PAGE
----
Exclusive: PGA Of America Looking At Taking Major Overseas

By Ron Sirak Photos by J.D. Cuban
October 14, 2013

Jason Dufner hoists the Wanamaker Trophy at the 2013 PGA Championship.

The PGA Championship, which will celebrate its 100th anniversary in 2016, the year golf returns to the Olympics, may be played outside the United States sometime in the next decade, sources have told Golf World. The sources say a committee is well into a study of what impact holding the event around the world would have on the 27,000 club and teaching professionals who are PGA of America members and on the overall growth of the game.

"This is an exercise we are going through, an analysis. It is far from a fait accompli that we are going to take the PGA Championship international," PGA of America CEO Pete Bevacqua said when asked to comment on information obtained by Golf World. "When we sat down to map our strategic plan to service our members and grow the game the question arose as to what impact it would have to take the PGA Championship to an international location once or twice a decade."

The earliest an overseas PGA Championship could happen is 2020, after the current television contract with CBS and Turner Sports expires with the 2019 competition, which was awarded last month to New York's Bethpage State Park. Bevacqua said the PGA of America's TV partner would be one of many organizations that would need to buy into the idea.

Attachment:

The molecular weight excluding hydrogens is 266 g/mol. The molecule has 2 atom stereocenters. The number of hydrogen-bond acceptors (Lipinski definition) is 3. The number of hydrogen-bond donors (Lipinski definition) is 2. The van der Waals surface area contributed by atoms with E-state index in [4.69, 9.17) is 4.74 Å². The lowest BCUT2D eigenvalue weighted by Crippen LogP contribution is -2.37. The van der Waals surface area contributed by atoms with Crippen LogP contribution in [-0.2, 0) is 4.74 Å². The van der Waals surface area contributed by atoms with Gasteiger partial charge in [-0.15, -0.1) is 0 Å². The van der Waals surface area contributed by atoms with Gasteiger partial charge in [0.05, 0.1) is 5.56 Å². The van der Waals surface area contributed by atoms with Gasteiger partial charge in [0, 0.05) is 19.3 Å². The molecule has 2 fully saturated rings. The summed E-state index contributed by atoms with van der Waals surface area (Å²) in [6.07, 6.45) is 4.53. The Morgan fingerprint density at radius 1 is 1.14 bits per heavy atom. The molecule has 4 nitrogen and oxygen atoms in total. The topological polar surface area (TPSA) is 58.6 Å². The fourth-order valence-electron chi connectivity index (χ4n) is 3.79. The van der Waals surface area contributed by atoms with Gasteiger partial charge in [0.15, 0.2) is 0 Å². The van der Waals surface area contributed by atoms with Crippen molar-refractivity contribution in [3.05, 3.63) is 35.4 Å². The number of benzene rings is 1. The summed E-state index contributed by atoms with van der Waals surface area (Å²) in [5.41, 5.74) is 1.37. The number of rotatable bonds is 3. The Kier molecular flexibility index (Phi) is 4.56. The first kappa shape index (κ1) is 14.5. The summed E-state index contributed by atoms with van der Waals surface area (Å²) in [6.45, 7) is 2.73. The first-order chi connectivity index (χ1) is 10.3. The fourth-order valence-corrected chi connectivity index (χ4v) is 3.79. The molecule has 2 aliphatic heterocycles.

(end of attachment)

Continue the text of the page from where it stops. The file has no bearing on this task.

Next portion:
"It would be something we would only do if we had the cooperation of quite a few groups," Bevacqua said. "It would need to work for the PGA Tour, and it would need to work for the PGA Tour players. Another would be the PGA in the particular area we would consider. We would want the international PGAs to be a part of this and share in this. Many pieces would have to fall in place."

Bevacqua said many PGA of America members have expressed interest in expanding the organization's brand globally to increase job opportunities. He also noted that protecting -- even if it is to the point of subsidizing -- the 20 PGA club professionals who qualify for the 156 spots in the PGA Championship would be essential.

"It wouldn't happen unless it included them, that's how important those 20 spots are to us. That is part of the DNA, of the backbone, of the PGA Championship," said Bevacqua, who added that there is no timetable for a decision and no specific part of the world under consideration.

"We need to push ourselves to think outside the box," Bevacqua said. "What I have said internally is, 'Shame on us if we don't consider it and go through the exercise.' "